"A gallon of petrol takes you about 31 miles, a gallon of diesel can take you 80 miles," confirmed a representative from an international company. The catch comes in a £240 vehicle licence - three times the price of the £80 licence for petrol vehicles. Even so, one industry analyst said diesel users still netted a huge benefit at the end of the year, impossible in 2003 once diesel becomes only marginally less expensive than petrol.
A litre of petrol currently costs 41.9 or 44 cents. A litre of diesel retails as low as 17.1 or 21.5 cents. Add an extra 12.2 cents and the price will rise up to 33.7 cents. A more moderate 30 per cent rise on petrol duty will fix it just five cents higher than diesel duty at 19.5 cents a litre.
Not surprisingly, farmers are outraged. "We are already asking for a government subsidy to buy diesel for farm use at two thirds the market price, as farmers do elsewhere in Europe, such as in France and Greece," said the secretary general of EKA, Nicos Kousoutis.
"We've already drawn up a petition against the increase in imported agricultural produce. With the diesel increases we won't be able to compete with importers and our nation's farmers will abandon their trade," he added.
But, is the government likely to offer a carrot to ease the pain of the stick? The Finance Ministry was yesterday non-committal.
Permanent Secretary Andreas Trifonides said no details, timetable or concrete policy had been worked out yet.
He said the announcement in the House on Monday was purely "informative". He expects a clearer picture to emerge in the next couple of weeks, after negotiations with the House Finance Committee begin.
An official at the Communications Ministry said that an assessment of the wider impact on the cost of public transport was "premature".
He did add, however, that the government was deeply committed to subsidising public transport. The expectation that the state will level out the gulf between licences for petrol and diesel vehicles is unlikely to satisfy taxi drivers, anxious to use the tax increase as bait to eek out privileges hitherto denied by the government.
The Taxi Drivers Union, which represents more than half the country's 1,200 cabbies, wants duty free taxis, free road licences and cheaper loans to buy cars, with interest rates axed to 3-4 per cent. The union resists all efforts to up taxi fares. "Fares must remain very low so that taxis can be used by everyone, poor as well as rich," said union president Kypros Andreou.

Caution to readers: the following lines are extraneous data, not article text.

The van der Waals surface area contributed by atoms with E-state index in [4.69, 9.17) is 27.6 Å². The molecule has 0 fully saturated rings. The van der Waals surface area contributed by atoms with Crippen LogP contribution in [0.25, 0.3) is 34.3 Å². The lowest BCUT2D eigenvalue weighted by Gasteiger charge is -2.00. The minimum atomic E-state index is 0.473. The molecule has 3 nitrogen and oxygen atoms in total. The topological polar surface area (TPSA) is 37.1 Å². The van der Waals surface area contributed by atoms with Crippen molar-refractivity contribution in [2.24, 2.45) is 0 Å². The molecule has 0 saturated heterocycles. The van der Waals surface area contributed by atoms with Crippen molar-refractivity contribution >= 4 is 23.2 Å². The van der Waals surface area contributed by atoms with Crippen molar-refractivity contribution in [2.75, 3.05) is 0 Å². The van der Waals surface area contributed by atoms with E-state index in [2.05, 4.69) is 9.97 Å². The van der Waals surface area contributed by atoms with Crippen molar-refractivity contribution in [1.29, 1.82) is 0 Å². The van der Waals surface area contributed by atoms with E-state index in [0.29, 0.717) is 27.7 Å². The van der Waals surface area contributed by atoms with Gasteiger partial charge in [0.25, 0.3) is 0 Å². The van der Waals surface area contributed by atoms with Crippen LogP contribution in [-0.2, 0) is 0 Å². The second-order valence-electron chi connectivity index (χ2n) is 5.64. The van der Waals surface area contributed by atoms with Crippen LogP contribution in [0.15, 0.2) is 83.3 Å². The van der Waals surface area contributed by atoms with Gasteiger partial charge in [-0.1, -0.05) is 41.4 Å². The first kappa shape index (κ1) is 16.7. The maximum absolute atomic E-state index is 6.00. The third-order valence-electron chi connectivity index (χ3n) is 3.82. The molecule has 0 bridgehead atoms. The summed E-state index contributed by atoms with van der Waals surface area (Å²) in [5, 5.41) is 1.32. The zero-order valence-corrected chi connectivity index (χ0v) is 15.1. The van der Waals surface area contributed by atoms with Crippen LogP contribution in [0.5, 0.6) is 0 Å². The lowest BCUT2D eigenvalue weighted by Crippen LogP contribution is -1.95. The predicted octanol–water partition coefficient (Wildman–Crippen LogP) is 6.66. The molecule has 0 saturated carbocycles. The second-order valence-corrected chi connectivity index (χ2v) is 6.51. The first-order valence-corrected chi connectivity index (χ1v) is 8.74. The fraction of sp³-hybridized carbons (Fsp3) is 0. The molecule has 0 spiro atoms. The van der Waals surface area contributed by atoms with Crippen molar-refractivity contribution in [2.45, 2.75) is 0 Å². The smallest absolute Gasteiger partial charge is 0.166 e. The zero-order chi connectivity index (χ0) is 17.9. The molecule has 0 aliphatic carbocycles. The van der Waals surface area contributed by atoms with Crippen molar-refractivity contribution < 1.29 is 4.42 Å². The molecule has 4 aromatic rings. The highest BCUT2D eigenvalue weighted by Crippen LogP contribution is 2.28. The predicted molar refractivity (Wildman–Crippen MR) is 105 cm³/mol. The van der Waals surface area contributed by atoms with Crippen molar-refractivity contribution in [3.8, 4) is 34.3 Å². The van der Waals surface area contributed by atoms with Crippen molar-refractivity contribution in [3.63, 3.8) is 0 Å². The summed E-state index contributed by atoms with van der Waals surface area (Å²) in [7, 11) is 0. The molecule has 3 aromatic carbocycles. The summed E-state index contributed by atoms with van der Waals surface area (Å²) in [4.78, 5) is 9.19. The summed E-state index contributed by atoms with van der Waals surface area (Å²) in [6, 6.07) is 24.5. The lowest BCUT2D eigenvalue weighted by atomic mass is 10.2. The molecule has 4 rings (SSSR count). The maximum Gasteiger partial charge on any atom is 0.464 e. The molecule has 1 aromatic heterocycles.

January 1, 2003 is the deadline date for increasing VAT to 15 per cent, and adopting higher EU minimum taxes on alcohol and tobacco, as well as petrol and diesel.
But economist Marios Clerides yesterday denied there was a risk of serious inflationary pressures on the market.
"Yes, it will heat the price index, but as a tax the pressure will be deflationary. There will only be a momentary jump in prices, which will filter out in a year's time," he told the Cyprus Mail.
The government intends to scrap the defence levy, lower import duties and raise the tax-free threshold from £6,000 to £7,000 by the same date.
Copyright Cyprus Mail 2001
 Fanieros convicted in share scamBy a Staff Reporter LARNACA club owner Antonis Fanieros and two co- defendants were yesterday found guilty of embezzling £143,000 worth of shares.
Fanieros was convicted on 13 charges including forging cheques, circulating them and obtaining money on false pretence. He was acquitted of conspiracy to defraud. Christos Hartoumbalos from Vryssoules was found guilty on all 14 charges, while his brother-in -law Petros Georgiou was found guilty on only three counts of false pretence, forging cheques and circulating them.
Defence lawyers are expected to plead for mitigation before the Larnaca District Court passes sentence. Reading out his 100-page verdict, Judge George Aresti examined in detail the events that took place on February 29 and March 3.
On the first date, Hartoumbalos and Georgiou used a certificate for Bank of Cyprus shares issued to George Alexandrou Melekki from Dherynia to sell his shares for £73,000. On the second occasion they followed the same procedure to sell Louis Cruise Line shares for £70,000. On neither occasion was Melekki aware that his shares were being sold, indicating the defendants had forged his signature to gain the certificate of approval.
The verdict said Hartoumbalos and Georgiou turned up at Stock Exchange offices in Nicosia, sold Melekkis' shares and transferred the two checks worth £143,000 to Larnaca, where they were cashed by two of Fanieros' friends, who then deposited the money into Fanieros' bank account. The men had denied the charges.
Copyright Cyprus Mail 2001
 Government waiting on Markides over radar tendersBy a Staff Reporter
THE COUNCIL of Ministers is waiting for the Attorney-general to deliver his opinion before taking action over the delay in sorting tenders for the supply of radars to the Cyprus coast guard.
The delay meant the radars could not be ordered in time to help prevent a recent wave of illegal immigrants late last year.
Speaking after a meeting of the Cabinet yesterday, Government Spokesman Michalis Papapetrou said the matter had been discussed by ministers but that further action would be decided once Attorney-general Alecos Markides had submitted his opinion. "The radar issue did appear before the Council of Ministers. It was decided that the Cabinet would wait for the Attorney- general's report and suggestions before going into the matter further."
Papapetrou said the Cabinet had asked Markides to provide his opinion as soon as possible -- "because time is of the essence in matters such as this" -- but that, as an independent official of the Republic, the Attorney- general could not be given a specific time-frame to operate within.
The spokesman added that once Markides had given his opinion, ministerial sessions would be set up to investigate the issue further.
Copyright Cyprus Mail 2001